This bible is the CSB version which I fell in love with earlier this year. This translation uses optimal equivalence which is a word for word translation but when that would be confusing or hard to read a more dynamic version is used. The end result being an accurate translation that is simplified and easy to read.
The Spurgeon Bible includes a biography as Spurgeon by Alistair Begg, 20 lost sermons scattered throughout the Bible as well as Spurgeon quotes and illustrations. It also includes book introductions and study notes. It is definitely a Bible to treasure for years to come.
Since the Word of God is the best reason for reading any Bible I want to share with you a familiar passage and the notes included with it.
THE GOOD SHEPHERD
The Lord is my shepherd; I have what I need.
He lets me lie down in green pastures; he leads me beside quiet waters.
He renews my life; he leads me along the right paths for His name’s sake.
Even when I go through the darkest valley, I fear no danger;
for you are with me; your rod and your staff – they comfort me.
You prepare a table before me in the presence of my enemies;
you anoint my head with oil; my cup overflows.
Only goodness and faithful love will pursue me all the days of my life,
and I will dwell in the house of the Lord as long as I live.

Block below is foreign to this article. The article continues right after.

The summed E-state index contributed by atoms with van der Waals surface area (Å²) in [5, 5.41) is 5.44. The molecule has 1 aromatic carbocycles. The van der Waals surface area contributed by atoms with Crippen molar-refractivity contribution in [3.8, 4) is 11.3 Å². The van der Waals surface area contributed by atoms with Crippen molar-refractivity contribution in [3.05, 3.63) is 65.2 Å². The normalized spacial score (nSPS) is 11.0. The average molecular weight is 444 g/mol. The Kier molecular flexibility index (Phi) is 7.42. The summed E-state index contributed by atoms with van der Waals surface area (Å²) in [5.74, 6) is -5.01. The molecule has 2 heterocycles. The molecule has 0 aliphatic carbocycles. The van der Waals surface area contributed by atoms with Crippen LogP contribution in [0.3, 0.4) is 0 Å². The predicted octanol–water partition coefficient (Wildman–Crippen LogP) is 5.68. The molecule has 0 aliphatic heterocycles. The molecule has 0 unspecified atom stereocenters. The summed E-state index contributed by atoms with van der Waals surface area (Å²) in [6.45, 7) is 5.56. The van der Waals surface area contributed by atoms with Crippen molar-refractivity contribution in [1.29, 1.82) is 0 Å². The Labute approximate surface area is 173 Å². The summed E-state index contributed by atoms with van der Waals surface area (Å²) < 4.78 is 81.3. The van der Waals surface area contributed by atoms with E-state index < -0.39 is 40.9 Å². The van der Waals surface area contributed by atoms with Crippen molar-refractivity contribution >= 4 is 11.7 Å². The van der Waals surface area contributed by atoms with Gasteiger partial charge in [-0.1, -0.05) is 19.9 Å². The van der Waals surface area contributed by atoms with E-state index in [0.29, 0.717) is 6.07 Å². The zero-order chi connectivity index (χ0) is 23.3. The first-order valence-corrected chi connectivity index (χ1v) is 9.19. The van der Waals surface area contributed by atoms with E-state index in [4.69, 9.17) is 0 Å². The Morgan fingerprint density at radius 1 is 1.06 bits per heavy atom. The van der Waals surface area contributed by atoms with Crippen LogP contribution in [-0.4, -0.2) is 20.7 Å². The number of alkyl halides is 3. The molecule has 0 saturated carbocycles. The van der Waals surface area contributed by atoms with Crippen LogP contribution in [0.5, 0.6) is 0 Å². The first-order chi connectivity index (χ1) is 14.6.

A sheep is one if the most unwise of creatures. It will go anywhere except in the right direction. It will leave a fat pasture to wander into a barren one. It will find many ways but not the right way. It would wander through a forest and find its way through ravines into the wolf’s jaws but never by its wariness turn away from the wolf. It could wander near his den, but it would not instinctively turn aside from the place of danger. It knows how to go astray, but it does not know how to come home again. Left to itself, it would not know in what pasture to feed in summer or where to retire in winter.
23:1 “The Lord is my shepherd; I have what I need.” No one can trust providence till he distrusts himself; and no one can say, “The Lord is my Shepherd,” until he has given up every idle notion that he can control himself or manage his own interests. Alas, we are, most of us, wise above what is written, and we are too vain to acknowledge the wisdom of God. In our self-esteem we imagine that our reason can rule our purposes, and we never doubt our own power to accomplish our own intentions. And then, by a little maneuvering, we think we can extricate ourselves from our difficulties.